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Transcript of Inference under discrepancy - Richard Wilkinson Inference under discrepancy How should we do...

• Inference under discrepancy

Richard Wilkinson

University of Sheffield

• Inference under discrepancy

How should we do inference if the model is imperfect?

Data generating process y ∼ G

Model (complex simulator, finite dimensional parameter)

F = {Fθ : θ ∈ Θ}

If G = Fθ0 ∈ F then we know what to do1.

How should we proceed if G 6∈ F

Interest lies in inference of θ not calibrated prediction.

1

Even if we can’t agree about it!

• Inference under discrepancy

How should we do inference if the model is imperfect? Data generating process

y ∼ G

Model (complex simulator, finite dimensional parameter)

F = {Fθ : θ ∈ Θ}

If G = Fθ0 ∈ F then we know what to do1.

How should we proceed if G 6∈ F

Interest lies in inference of θ not calibrated prediction.

1

Even if we can’t agree about it!

• Inference under discrepancy

How should we do inference if the model is imperfect? Data generating process

y ∼ G

Model (complex simulator, finite dimensional parameter)

F = {Fθ : θ ∈ Θ}

If G = Fθ0 ∈ F then we know what to do1.

How should we proceed if G 6∈ F

Interest lies in inference of θ not calibrated prediction.

1Even if we can’t agree about it!

• Inference under discrepancy

How should we do inference if the model is imperfect? Data generating process

y ∼ G

Model (complex simulator, finite dimensional parameter)

F = {Fθ : θ ∈ Θ}

If G = Fθ0 ∈ F then we know what to do1.

How should we proceed if G 6∈ F

Interest lies in inference of θ not calibrated prediction.

1Even if we can’t agree about it!

• Inference under discrepancy

How should we do inference if the model is imperfect? Data generating process

y ∼ G

Model (complex simulator, finite dimensional parameter)

F = {Fθ : θ ∈ Θ}

If G = Fθ0 ∈ F then we know what to do1.

How should we proceed if G 6∈ F

Interest lies in inference of θ not calibrated prediction.

1Even if we can’t agree about it!

• An appealing idea Kennedy an O’Hagan 2001

Lets acknowledge that most models are imperfect.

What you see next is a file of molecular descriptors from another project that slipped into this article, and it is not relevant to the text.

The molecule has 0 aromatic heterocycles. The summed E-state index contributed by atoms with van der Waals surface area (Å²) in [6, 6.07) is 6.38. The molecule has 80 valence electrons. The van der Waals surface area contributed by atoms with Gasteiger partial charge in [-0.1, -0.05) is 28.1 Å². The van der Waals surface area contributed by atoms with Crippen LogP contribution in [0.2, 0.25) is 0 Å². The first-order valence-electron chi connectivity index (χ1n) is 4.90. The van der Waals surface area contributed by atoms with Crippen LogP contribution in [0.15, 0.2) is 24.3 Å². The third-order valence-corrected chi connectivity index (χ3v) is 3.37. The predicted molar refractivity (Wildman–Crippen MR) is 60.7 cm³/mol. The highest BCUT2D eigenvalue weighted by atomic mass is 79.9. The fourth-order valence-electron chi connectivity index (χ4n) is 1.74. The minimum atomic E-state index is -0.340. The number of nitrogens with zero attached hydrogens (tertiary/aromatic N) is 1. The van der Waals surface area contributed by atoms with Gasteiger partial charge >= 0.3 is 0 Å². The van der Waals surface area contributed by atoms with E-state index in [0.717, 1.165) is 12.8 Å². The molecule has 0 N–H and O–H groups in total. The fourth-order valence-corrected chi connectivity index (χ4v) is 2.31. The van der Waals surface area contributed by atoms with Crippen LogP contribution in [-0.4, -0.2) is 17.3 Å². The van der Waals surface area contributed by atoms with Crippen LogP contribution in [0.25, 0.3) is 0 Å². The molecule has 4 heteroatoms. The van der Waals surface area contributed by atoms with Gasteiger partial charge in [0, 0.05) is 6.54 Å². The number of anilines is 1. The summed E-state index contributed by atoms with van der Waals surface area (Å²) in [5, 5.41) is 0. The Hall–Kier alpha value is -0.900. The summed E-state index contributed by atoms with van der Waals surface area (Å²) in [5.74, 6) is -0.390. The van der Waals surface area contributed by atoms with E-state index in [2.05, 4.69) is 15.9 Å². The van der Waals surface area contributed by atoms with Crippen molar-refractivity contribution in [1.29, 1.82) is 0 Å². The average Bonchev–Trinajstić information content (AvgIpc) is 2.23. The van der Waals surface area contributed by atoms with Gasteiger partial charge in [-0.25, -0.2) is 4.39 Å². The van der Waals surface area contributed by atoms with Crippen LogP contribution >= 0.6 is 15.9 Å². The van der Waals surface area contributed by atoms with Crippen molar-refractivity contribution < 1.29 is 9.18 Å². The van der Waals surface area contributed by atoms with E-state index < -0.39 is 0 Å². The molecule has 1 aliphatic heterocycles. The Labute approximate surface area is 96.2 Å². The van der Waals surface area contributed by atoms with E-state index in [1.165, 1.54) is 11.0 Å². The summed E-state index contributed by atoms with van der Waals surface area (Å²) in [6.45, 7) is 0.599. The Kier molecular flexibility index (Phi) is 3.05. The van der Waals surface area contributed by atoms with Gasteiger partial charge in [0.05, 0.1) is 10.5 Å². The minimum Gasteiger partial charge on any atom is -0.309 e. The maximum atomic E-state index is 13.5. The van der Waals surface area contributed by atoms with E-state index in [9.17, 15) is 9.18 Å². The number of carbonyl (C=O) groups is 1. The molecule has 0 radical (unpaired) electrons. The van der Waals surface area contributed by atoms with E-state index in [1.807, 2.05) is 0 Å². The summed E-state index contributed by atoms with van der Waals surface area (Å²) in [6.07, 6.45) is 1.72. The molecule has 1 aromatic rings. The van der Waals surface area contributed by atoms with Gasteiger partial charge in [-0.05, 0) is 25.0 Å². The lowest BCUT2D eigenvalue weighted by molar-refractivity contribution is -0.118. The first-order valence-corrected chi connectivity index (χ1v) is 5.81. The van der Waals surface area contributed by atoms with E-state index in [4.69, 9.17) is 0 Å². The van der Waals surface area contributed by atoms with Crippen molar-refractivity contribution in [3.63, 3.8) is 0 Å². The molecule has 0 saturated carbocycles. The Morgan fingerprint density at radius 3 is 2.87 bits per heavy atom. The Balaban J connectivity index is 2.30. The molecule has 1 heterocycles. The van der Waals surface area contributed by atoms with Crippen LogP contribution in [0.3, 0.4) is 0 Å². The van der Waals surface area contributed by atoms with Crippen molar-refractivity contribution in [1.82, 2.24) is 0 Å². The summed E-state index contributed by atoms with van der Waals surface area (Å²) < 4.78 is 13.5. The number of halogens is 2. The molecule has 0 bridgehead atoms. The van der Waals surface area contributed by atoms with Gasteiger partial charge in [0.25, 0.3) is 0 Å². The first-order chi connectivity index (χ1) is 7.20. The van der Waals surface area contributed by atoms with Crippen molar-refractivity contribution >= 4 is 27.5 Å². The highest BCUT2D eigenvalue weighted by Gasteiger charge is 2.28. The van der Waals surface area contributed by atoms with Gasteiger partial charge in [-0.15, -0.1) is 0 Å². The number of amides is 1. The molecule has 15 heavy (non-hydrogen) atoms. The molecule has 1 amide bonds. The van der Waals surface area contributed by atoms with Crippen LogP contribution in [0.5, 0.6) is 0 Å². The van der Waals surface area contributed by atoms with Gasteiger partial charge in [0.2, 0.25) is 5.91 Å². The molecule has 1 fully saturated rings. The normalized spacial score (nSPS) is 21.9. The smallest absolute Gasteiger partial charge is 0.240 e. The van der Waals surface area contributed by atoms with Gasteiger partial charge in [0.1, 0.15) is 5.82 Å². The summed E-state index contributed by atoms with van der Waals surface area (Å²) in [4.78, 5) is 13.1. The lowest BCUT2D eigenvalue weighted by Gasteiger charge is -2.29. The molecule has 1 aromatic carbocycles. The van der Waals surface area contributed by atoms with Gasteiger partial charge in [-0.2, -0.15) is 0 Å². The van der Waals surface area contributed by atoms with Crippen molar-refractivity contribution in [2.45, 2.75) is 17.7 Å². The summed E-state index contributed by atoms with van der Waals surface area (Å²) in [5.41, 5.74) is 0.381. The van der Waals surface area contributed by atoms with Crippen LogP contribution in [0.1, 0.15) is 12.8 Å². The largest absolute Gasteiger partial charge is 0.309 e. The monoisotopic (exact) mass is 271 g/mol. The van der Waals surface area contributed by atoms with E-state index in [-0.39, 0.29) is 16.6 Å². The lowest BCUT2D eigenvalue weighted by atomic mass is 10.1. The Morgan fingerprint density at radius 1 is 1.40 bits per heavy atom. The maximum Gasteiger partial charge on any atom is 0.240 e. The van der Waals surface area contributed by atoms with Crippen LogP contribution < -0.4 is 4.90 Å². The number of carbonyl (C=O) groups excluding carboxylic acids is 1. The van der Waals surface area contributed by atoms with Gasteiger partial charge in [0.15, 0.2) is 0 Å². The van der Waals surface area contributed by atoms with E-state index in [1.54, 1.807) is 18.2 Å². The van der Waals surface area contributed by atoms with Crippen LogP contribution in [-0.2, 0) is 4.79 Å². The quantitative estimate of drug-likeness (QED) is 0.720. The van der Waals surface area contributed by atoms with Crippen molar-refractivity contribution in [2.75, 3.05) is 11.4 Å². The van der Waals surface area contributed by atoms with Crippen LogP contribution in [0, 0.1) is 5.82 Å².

Can we expand the class of models by adding a Gaussian process (GP) to our simulator?

If fθ(x) is our simulator, y the observation, then perhaps we can correct f by modelling

y = fθ∗(x) + δ(x) where δ ∼ GP

This greatly expands F into a non-parametric world.

• An appealing idea Kennedy an O’Hagan 2001

Lets acknowledge that most models are imperfect.

Can we expand the class of models by adding a Gaussian process (GP) to our simulator?

If fθ(x) is our simulator, y the observation, then perhaps we can correct f by modelling

y = fθ∗(x) + δ(x) where δ ∼ GP

This greatly expands F into a non-parametric world.

• An appealing idea Kennedy an O’Hagan 2001

Lets acknowledge that most models are imperfect.

Can we expand the class of models by adding a Gaussian process (GP) to our simulator?

If fθ(x) is our simulator, y the observation, then perhaps we can correct f by modelling

y = fθ∗(x) + δ(x) where δ ∼ GP

This greatly expands F into a non-parametric world.

• An appealing, but flawed, idea Kennedy and O’Hagan 2001, Brynjarsdottir and O’Hagan 2014

Simulator Reality

fθ(x) = θx g(x) = θx

1 + xa θ = 0.65, a = 20

1 2 3 4

0. 5

1. 0

1. 5

2. 0

2. 5

Solid=model with true theta, dashed=truth

x

y

• An appealing, but flawed, idea Bolting on a GP can correct your predictions, but won’t necessarily fix your inference,

e.g.

No discrepancy:

y = fθ(x) + N(0, σ 2),

θ ∼ N(0,100), σ2 ∼ Γ−1(0.001, 0.001)

GP discrepancy:

y = fθ(x) + δ(x) + N(0, σ 2),

δ(·) ∼ GP(·, ·)

No MD

chains\$beta

Fr eq ue nc y

0.2 0.4 0.6 0.8 1.0

0 20 0

40 0

60 0

GP prior on MD

chains3\$beta

Fr eq ue nc y

0.2 0.4 0.6 0.8 1.0

0 10 0

20 0

30 0

40 0

Uniform MD on [−1,1]

chains2b\$beta

Fr eq ue nc y

0.2 0.4 0.6 0.8 1.0

0 10 00

20 00

Uniform MD on [−0.5,0.5]

chains2\$beta

Fr eq ue nc y

0.2 0.4 0.6 0.8 1.0

0 50 0

15 00

25 00

• An appealing, but flawed, idea Bolting on a GP can correct your predictions, but won’t necessarily fix your inference,e.g.

No discrepancy: